Butt Kicking

When I was a kid learning Tae Kwon Do, I hated sparring.  I don’t like to fight.  Being small for my age didn’t help.  It was my least favorite part of the lessons.

Jump ahead 20 years to the present.  Sanchin-Ryu, the style my daughter and I have been studying, has been a very different experience for me.  Take last night.  We had a session of fighting practice.  I was the lowest ranked, least experienced student in the group.  Among other things, I took a punch to the groin (thankfully, the black belt who threw that punch had very good control), as well as a punch to the back of my fist[1. There is a scene in Red Hood’s Revenge where Talia uses this move. Trust me — it’s effective.].  That one’s still sore this morning.

I had a blast.  Yes, a part of me is wondering if that’s a sign of deeper psychological problems.  But mostly I think it’s because with this style and group of people, there’s always a clear understanding that everyone wants you to succeed.  It’s not about winning or scoring points; it’s about helping you to see and understand what you did well and what you need to do better.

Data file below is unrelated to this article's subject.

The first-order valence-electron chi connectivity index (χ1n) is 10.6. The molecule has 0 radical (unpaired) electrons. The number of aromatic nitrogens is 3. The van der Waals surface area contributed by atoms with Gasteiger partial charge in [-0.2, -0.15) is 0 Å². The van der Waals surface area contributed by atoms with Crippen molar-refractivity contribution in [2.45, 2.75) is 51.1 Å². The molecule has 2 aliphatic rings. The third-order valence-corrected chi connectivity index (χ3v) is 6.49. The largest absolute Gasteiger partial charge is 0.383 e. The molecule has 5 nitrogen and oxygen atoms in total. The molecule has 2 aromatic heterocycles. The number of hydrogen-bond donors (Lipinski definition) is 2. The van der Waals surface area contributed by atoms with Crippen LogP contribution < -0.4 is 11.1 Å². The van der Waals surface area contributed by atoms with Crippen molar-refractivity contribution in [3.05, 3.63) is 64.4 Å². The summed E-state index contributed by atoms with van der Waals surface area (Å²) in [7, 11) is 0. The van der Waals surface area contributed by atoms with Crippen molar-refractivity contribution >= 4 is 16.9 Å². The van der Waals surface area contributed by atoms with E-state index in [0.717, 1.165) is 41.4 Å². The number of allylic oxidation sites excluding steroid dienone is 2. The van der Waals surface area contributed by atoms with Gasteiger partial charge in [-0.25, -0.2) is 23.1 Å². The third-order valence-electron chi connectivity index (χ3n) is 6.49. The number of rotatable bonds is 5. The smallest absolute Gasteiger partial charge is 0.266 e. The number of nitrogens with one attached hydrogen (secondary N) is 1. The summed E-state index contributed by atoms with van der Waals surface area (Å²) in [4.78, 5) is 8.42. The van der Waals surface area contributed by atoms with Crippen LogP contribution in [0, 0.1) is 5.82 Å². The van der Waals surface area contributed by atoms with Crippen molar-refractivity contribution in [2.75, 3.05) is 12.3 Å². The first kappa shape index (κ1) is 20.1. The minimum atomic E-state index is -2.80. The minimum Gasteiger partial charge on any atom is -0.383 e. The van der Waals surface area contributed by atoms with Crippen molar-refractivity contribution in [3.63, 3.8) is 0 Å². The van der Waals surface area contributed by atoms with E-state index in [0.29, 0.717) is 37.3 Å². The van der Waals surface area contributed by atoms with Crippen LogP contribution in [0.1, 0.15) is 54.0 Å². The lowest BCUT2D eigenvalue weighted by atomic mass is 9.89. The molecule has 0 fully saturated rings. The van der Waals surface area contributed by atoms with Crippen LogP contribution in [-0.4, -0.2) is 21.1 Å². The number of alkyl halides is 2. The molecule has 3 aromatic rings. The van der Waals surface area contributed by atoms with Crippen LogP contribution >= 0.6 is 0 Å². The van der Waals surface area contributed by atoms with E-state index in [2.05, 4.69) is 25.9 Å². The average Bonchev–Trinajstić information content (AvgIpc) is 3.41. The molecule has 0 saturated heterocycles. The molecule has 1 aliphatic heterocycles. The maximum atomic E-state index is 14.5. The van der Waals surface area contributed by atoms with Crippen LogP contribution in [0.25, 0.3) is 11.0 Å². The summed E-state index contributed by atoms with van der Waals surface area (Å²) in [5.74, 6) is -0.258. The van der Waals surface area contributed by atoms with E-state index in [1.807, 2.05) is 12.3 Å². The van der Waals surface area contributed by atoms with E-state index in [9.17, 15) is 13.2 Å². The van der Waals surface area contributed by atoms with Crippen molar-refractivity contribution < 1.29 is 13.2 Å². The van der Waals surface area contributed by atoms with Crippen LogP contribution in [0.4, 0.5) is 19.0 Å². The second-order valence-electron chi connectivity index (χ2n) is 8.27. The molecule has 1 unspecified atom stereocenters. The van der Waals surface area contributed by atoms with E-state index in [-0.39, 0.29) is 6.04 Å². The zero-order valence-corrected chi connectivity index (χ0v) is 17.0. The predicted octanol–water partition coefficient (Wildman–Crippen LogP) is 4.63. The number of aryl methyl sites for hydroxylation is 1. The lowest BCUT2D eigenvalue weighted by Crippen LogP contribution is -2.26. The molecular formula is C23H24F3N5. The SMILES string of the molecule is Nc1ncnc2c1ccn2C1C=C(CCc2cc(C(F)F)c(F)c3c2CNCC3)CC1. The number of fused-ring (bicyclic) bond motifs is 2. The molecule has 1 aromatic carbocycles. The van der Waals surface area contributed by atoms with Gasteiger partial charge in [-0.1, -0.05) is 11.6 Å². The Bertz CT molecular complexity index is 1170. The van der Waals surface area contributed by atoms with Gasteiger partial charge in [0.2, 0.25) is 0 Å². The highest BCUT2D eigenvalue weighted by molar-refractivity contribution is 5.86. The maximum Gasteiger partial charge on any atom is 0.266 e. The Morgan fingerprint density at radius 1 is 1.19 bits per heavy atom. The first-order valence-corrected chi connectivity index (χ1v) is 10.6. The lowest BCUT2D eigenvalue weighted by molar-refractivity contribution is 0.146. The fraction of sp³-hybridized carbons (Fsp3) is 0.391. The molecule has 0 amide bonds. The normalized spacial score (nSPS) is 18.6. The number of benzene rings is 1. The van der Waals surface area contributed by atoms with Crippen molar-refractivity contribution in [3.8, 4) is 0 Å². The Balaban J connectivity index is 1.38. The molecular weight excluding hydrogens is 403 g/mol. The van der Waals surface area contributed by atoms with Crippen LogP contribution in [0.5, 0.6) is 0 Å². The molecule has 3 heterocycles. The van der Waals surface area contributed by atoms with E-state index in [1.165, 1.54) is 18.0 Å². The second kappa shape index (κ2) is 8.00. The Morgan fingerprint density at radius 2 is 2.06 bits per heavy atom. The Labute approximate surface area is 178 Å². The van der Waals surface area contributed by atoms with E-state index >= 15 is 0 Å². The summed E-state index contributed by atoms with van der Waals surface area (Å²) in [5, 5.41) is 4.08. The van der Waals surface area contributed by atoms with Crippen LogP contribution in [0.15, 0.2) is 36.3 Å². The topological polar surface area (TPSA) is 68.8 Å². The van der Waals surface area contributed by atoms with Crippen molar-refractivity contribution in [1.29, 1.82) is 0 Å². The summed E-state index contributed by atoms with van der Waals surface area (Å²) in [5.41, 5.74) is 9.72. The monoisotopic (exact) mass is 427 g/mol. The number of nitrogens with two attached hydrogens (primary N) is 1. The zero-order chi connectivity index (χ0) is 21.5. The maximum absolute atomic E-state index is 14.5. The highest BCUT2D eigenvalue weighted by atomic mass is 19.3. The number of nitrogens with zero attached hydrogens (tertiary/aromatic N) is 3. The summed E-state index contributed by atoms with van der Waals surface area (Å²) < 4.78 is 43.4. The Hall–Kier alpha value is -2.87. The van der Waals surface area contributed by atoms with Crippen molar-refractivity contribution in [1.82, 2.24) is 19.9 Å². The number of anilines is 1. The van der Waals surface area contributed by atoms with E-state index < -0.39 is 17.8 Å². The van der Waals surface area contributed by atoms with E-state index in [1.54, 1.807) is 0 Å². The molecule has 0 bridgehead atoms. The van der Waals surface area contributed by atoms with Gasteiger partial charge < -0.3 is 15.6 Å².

It reminds me very much of the editorial process.  My editor kicks my butt with every book.  My agent often jumps in as well.  (Much like the me-against-two-black-belts scenario I had last night, actually.  That was fun!)  I usually come away bruised, but it’s a good thing.  They’re not the enemy; they want me to succeed and improve.

And if one of their comments hits a little too hard or in a particularly sensitive spot?  Well, you can bet that next time I’ll be paying attention to my form and technique to make sure it doesn’t happen again.

Reporting Rape

When writing about rape in fandom two weeks ago, I included the following:

“I’m not saying there’s never a time to talk about criminal prosecution of rape and why people might choose not to endure the ugliness of a rape trial.  I’m saying this is not the time.

Thank you to everyone for not derailing the conversation.  So often when someone talks about rape, the immediate response is some form of “You have to report it!”  I saw this at a few other blogs: “You have to get the asshole arrested!”  Or on the other end of the spectrum, “If you didn’t press charges, you have no right to complain!”